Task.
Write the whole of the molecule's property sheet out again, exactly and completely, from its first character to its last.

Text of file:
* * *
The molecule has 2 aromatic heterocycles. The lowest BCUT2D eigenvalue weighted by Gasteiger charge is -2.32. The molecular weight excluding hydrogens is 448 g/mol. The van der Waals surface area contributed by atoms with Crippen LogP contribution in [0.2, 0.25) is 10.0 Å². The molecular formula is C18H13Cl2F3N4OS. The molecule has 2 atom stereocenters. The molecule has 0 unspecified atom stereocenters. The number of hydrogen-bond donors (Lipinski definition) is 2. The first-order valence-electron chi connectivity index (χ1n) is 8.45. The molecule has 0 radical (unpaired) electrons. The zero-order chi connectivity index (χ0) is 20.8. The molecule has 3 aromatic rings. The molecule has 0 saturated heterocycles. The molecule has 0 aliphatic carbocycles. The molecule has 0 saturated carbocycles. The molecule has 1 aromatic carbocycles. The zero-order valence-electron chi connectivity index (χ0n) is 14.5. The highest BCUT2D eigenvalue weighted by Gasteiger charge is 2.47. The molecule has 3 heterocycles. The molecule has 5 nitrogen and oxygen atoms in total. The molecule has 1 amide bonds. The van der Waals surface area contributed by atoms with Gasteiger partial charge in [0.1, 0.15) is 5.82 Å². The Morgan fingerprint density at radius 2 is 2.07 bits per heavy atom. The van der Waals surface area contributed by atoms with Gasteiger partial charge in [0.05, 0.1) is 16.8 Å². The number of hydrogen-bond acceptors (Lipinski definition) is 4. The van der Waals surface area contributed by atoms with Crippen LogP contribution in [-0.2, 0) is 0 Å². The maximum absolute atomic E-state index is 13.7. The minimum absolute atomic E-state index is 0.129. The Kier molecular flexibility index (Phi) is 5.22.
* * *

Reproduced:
The molecule has 2 aromatic heterocycles. The lowest BCUT2D eigenvalue weighted by Gasteiger charge is -2.32. The molecular weight excluding hydrogens is 448 g/mol. The van der Waals surface area contributed by atoms with Crippen LogP contribution in [0.2, 0.25) is 10.0 Å². The molecular formula is C18H13Cl2F3N4OS. The molecule has 2 atom stereocenters. The molecule has 0 unspecified atom stereocenters. The number of hydrogen-bond donors (Lipinski definition) is 2. The first-order valence-electron chi connectivity index (χ1n) is 8.45. The molecule has 0 radical (unpaired) electrons. The zero-order chi connectivity index (χ0) is 20.8. The molecule has 3 aromatic rings. The molecule has 0 saturated heterocycles. The molecule has 0 aliphatic carbocycles. The molecule has 0 saturated carbocycles. The molecule has 1 aromatic carbocycles. The zero-order valence-electron chi connectivity index (χ0n) is 14.5. The highest BCUT2D eigenvalue weighted by Gasteiger charge is 2.47. The molecule has 3 heterocycles. The molecule has 5 nitrogen and oxygen atoms in total. The molecule has 1 amide bonds. The van der Waals surface area contributed by atoms with Gasteiger partial charge in [0.1, 0.15) is 5.82 Å². The Morgan fingerprint density at radius 2 is 2.07 bits per heavy atom. The van der Waals surface area contributed by atoms with Gasteiger partial charge in [0.05, 0.1) is 16.8 Å². The number of hydrogen-bond acceptors (Lipinski definition) is 4. The van der Waals surface area contributed by atoms with Crippen LogP contribution in [-0.2, 0) is 0 Å². The maximum absolute atomic E-state index is 13.7. The minimum absolute atomic E-state index is 0.129. The Kier molecular flexibility index (Phi) is 5.22.